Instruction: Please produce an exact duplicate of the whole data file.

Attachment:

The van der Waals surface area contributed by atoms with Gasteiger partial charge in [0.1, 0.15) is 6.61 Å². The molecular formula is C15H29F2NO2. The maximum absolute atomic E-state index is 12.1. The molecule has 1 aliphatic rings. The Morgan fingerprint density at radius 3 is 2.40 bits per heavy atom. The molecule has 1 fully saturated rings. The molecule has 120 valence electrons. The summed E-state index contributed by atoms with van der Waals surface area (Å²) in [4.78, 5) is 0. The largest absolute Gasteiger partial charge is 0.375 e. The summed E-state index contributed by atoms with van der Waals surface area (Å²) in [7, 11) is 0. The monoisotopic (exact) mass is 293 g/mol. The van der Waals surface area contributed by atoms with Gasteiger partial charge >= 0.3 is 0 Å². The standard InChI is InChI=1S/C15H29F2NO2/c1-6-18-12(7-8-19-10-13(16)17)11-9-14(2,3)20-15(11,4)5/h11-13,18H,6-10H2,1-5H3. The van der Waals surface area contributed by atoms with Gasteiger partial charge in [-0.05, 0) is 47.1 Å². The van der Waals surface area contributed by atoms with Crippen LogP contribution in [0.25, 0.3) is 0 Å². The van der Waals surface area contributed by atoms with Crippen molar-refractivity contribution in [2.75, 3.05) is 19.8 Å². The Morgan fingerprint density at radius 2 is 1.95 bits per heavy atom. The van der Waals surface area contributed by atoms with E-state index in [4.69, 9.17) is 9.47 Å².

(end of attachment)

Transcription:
The van der Waals surface area contributed by atoms with Gasteiger partial charge in [0.1, 0.15) is 6.61 Å². The molecular formula is C15H29F2NO2. The maximum absolute atomic E-state index is 12.1. The molecule has 1 aliphatic rings. The Morgan fingerprint density at radius 3 is 2.40 bits per heavy atom. The molecule has 1 fully saturated rings. The molecule has 120 valence electrons. The summed E-state index contributed by atoms with van der Waals surface area (Å²) in [4.78, 5) is 0. The largest absolute Gasteiger partial charge is 0.375 e. The summed E-state index contributed by atoms with van der Waals surface area (Å²) in [7, 11) is 0. The monoisotopic (exact) mass is 293 g/mol. The van der Waals surface area contributed by atoms with Gasteiger partial charge >= 0.3 is 0 Å². The standard InChI is InChI=1S/C15H29F2NO2/c1-6-18-12(7-8-19-10-13(16)17)11-9-14(2,3)20-15(11,4)5/h11-13,18H,6-10H2,1-5H3. The van der Waals surface area contributed by atoms with Gasteiger partial charge in [-0.05, 0) is 47.1 Å². The van der Waals surface area contributed by atoms with Crippen LogP contribution in [0.25, 0.3) is 0 Å². The van der Waals surface area contributed by atoms with Crippen molar-refractivity contribution in [2.75, 3.05) is 19.8 Å². The Morgan fingerprint density at radius 2 is 1.95 bits per heavy atom. The van der Waals surface area contributed by atoms with E-state index in [4.69, 9.17) is 9.47 Å².